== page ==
Eligibility for Extended Juvenile Jurisdiction
In the state of Minnesota, the Extended Juvenile Jurisdiction (EJJ) dual-sanction program is in place to rehabilitate juveniles who are accused of particularly serious crimes. Offenders who are at least 14 years old will be supervised under this program until they reach the age of 21 and have shown they can return to law-abiding behavior. Failure to abide by the court orders as a juvenile may lead to prison time as an adult.
Crimes that may lead to EJJ eligibility in Minnesota include:
- Murder or attempted murder
- Aggravated robbery
- Weapons charges
- Sex crimes
Can a Juvenile Offender Be Sentenced to Prison?
If a minor has been found guilty of a crime, they are subject to the juvenile court’s jurisdiction. It is at the juvenile court’s discretion to sentence the minor to formal or informal probation, placement in foster care, enrollment in a juvenile offender school, or commitment to the state’s juvenile detention center.
This detention center, sometimes called “Juvenile Hall,” is the closest to a prison sentence a juvenile offender can receive. Juveniles can be committed until they come of age, which may be as late as 21 or 25 years old, depending on the state laws. In Minnesota, a minor’s sentence can be stayed until they turn 21.
In some cases, the court may wish to try a minor as an adult, which would be decided in a certification hearing. If it can be shown that handling the case in juvenile court does not serve the public’s safety, the trial may be transferred to an adult court. If the minor is tried as an adult, they may be subject to imprisonment.
Protect Your Child’s Future – Call Our Firm Now
Many young people end up in trouble because they do not fully understand the consequences of their actions. If your child has been accused of a crime, their future is at stake, so don’t trust your case to just anyone. The Minneapolis juvenile criminal attorneys at Caplan & Tamburino Law Firm, P.A. have decades of experience fighting for the rights of the accused, including juvenile offenders.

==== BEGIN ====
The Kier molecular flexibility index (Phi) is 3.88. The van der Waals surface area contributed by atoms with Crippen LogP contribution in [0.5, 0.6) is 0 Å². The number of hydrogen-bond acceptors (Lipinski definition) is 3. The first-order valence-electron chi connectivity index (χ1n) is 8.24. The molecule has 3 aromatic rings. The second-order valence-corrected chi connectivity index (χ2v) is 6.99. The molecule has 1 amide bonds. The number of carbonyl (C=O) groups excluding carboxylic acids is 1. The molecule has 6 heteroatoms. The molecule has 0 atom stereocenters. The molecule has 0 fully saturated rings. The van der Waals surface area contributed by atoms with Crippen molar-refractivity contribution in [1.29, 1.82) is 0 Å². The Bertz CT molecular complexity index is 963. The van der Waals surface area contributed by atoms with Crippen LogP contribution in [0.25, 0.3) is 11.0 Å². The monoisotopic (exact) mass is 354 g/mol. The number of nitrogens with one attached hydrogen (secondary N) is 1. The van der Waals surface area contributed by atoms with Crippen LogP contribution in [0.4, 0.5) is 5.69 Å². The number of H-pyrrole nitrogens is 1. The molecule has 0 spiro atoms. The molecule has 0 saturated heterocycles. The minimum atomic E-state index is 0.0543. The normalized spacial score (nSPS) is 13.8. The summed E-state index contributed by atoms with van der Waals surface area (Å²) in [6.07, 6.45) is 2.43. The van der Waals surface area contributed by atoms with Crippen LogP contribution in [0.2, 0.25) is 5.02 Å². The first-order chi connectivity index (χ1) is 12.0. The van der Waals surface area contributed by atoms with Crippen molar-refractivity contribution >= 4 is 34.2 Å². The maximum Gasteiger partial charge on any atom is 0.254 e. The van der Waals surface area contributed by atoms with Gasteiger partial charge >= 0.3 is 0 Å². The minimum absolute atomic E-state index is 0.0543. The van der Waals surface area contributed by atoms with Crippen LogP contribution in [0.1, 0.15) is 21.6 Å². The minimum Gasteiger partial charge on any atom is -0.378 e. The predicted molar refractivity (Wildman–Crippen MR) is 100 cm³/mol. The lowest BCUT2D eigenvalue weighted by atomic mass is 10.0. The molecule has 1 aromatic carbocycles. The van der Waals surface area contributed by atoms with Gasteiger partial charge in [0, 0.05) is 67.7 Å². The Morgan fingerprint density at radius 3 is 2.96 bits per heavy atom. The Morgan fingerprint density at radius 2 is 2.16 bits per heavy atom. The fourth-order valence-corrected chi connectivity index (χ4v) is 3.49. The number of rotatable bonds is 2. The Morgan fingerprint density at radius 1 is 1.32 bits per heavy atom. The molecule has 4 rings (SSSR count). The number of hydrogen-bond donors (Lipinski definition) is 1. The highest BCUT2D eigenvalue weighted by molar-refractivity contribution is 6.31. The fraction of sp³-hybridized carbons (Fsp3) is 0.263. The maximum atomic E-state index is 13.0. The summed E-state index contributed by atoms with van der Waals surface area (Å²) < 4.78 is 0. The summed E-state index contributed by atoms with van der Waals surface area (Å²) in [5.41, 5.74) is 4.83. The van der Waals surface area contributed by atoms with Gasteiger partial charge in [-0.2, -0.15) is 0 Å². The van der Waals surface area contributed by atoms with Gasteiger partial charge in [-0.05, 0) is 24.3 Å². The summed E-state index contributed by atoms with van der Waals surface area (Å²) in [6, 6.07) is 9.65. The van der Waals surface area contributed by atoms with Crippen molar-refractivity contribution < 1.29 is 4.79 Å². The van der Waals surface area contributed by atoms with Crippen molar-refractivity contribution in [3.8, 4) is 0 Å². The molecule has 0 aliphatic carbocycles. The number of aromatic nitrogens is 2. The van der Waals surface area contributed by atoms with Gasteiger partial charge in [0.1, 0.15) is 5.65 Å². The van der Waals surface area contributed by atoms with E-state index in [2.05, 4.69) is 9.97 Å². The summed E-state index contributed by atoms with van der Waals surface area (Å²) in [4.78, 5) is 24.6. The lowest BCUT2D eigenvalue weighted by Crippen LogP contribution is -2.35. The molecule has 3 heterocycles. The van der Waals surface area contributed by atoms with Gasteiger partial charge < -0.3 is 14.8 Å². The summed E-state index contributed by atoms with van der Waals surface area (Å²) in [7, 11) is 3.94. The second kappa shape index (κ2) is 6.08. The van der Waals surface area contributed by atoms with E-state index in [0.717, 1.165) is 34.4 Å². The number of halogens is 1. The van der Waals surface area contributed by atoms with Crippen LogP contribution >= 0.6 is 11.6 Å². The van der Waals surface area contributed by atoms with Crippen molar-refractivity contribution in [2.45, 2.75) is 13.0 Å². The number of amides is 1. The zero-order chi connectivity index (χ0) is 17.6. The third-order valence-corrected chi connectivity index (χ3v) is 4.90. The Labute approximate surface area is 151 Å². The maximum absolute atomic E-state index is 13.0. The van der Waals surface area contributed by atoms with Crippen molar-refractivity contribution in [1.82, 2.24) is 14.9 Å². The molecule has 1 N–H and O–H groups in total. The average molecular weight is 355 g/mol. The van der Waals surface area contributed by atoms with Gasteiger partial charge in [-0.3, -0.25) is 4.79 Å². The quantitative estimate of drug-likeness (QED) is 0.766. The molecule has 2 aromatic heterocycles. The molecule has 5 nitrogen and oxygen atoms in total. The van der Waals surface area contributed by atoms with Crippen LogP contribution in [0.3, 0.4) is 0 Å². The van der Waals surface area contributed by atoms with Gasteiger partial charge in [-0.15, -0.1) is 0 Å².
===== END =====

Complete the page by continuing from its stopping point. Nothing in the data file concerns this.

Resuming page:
For a free case evaluation with our team, call us at (612) 444-5020. We are available 24/7.
1. Don’t Talk to the Police!
It’s crucial to know that while you should remain respectful with authorities, you have the right to remain silent. This a right protected by the Fifth Amendment of the U.S. Constitution, which makes it clear individuals are protected from being compelled to be a witness against him / herself in criminal matters.
It’s important to note that:
- Talking will not help you avoid an arrest. If law enforcement has probable cause to arrest you, then they will arrest you.
- By speaking, you risk making a confession or providing information that can be used to indict you, even unknowingly.
- Even if you feel that information being discussed is “harmless,” it is still in your best interest to invoke your Fifth Amendment right.
2. Ask for a Lawyer!As soon as you can you should elect your right to have a defense attorney present. A Minnesota criminal defense lawyer or public defender can ensure the police do not violate your rights and help you avoid saying anything incriminating during questioning. Caplan & Tamburino Law Firm is available 24 hours a day, seven days a week, so that we can be by your side whenever you need us. Call now!
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Attorney Joseph Tamburino is a Board Certified Criminal Law Specialist, achieved by only 3% of Attorneys
We have represented thousands of clients and we have handled hundreds of jury trials
Our attorneys have worked as prosecutors and public defenders throughout the state